I practiced with a dual n-back system for a while when the paper first came out. In fact, I was planning an iphone app when the iphone app store first debuted, but alas, one of the first apps was a dual n-back. Anyway, when you get up to 5 or so, no other brain training game (of the few I've skeptically tried) is remotely as difficult. The authors claim to have controlled for working memory per se, but mostly it still feels like it's just exercising working memory. One odd effect is that, as the chains you have to remember get longer (and recall that each time a new location/sound is added, you essentially have to pop the oldest element off your remembered array and push the next pair onto the front), you no longer quite consciously recollect the exact sequence, you just get a feeling for when a new location or sound appears that feels like it was about 5 ago; but even if it's just a feeling, it will be quite accurate. For a while I imagined that my working memory muscles were indeed strengthening, the main sensation being that I could retain the various threads of a complicated conversation better as they dangled and were forgotten by the other conversationalists. But that was probably just wishful thinking. Because it's boring and difficult, I haven't stuck with it, though I keep intending to.
posted by chortly at 7:42 PM on May 9, 2010 [2 favorites]


i have done this while in an fMRI scanner - not easy. and i was only doing 2-back! it is used to activate your working memory part of your brain, i think. but i doubt it is a test for any intelligence nor a method of improving memory. pshaw.
posted by lucysun at 8:04 PM on May 9, 2010


Until now, I've never played a game so fucking hard that the demo made me quit.
posted by spamguy at 9:25 PM on May 9, 2010


That's Letterwang!
posted by Strange Interlude at 9:55 PM on May 9, 2010 [6 favorites]


Strange Interlude wins the thread.

If the theory behind the promotion of this game is correct, something like Go should work just as well (if not better), with the advantage of being entertaining and social. The only argument I can see for the n-back is it's purity.

It would be really evil to combine this with ear training. Press the button if the tone three tones ago was a perfect fifth from the current tone.
posted by phrontist at 11:30 PM on May 9, 2010


I think it's interesting to see how hard it is for a human brain to do something like this; an equivalent computer program playing this setup would be trivially easy to implement and (given enough memory) would do this test indefinitely without ever failing.

Personally, I failed catastrophically at this - I really hate doing things simultaneously, I prefer to do tasks in order and focus on each step in turn; this test asks for too many things at once (listen new sound, recognize new image, remember new sound, remember new image, compare new sound with old, compare new image with old, press correct button(s)), making the exercise incredibly frustrating. I wonder if anyone who has had experience programming parallel processes running in multiple threads simultaneously has a better fitting mental landscape that would easier deal with this kind of complexity.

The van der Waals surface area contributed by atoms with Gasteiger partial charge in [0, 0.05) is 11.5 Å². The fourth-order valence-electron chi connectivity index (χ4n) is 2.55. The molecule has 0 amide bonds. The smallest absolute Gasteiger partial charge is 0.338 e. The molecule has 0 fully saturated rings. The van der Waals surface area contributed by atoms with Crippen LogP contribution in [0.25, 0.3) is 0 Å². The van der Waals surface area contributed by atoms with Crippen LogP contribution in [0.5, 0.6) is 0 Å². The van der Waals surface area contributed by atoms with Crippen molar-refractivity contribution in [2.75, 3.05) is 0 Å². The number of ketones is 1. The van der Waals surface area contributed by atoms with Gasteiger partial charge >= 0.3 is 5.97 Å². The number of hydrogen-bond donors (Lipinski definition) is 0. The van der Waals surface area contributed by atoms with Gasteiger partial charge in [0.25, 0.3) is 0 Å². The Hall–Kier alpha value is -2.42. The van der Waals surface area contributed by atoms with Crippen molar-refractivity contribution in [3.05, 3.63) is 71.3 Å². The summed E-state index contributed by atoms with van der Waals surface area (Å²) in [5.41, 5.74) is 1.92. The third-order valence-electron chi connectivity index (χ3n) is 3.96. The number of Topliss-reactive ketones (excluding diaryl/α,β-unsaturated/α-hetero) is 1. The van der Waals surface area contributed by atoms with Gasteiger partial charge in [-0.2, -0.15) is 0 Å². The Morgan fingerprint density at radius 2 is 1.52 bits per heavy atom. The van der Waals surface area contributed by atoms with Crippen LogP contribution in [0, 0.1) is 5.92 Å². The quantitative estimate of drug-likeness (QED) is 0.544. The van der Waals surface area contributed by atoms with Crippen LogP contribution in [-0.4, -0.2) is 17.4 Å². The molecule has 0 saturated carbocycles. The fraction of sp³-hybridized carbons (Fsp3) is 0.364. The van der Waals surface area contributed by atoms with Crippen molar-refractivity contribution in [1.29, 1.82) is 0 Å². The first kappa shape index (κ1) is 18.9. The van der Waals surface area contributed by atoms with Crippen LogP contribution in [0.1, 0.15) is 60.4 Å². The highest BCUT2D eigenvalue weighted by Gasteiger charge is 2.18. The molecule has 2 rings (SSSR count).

posted by PontifexPrimus at 1:36 AM on May 10, 2010


If the theory behind the promotion of this game is correct, something like Go should work just as well (if not better), with the advantage of being entertaining and social. The only argument I can see for the n-back is it's purity.

The thing about the computer game is that you can do it little and often...they recommend 20x per day.

I think this is important as it feels like a difficult thing to get better at...you have to be really consistent.
posted by Not Supplied at 6:03 AM on May 10, 2010


Not taking sides here, but this should be mentioned:

Brain training games will not make you smarter.


Hmm, PNAS or the, uh, Financial Times? It's hard to know what sort of outlets to trust on matters like these. Good thing we've got some options...

it is used to activate your working memory part of your brain, i think. but i doubt it is a test for any intelligence nor a method of improving memory. pshaw.

Which part might that be? The frontal-parietal-temporal-occipital network, perhaps?
posted by solipsophistocracy at 7:04 AM on May 10, 2010


First, I would love this to hold true, and think it warrants further study. That said...

The linked study has a serious flaw - Which the authors note, so no dishonesty here, but I do think they gloss it over more than they should.

The control group showed significant improvement on the transfer task (the "other" test to see if results transferred - A visual analogy battery, so fairly distinct from the n-back task). The training group showed significantly more improvement, however, and the authors subtract the control group from the training group to claim "real" transfer occurred.

The flaw here comes from presuming the sequence effects merely interact additively, which we already know does not always hold true. Novelty in itself has a priming effect on learning rate across all domains - Rats with more stimulating environments learn to run their mazes faster.

As a follow-up, I'd like to see n-back compared with some task orthogonal to fluid intelligence; unfortunately, crystallized intelligence generally doesn't change rapidly enough to give a meaningful basis of comparison, so it would take quite some care to come up with a control task that A) correlates poorly with Gf, B) changes measurably over the course of a few days; and C) doesn't itself count as exciting enough to overwhelm the training task itself.



PontifexPrimus : I think it's interesting to see how hard it is for a human brain to do something like this; an equivalent computer program playing this setup would be trivially easy to implement and (given enough memory) would do this test indefinitely without ever failing.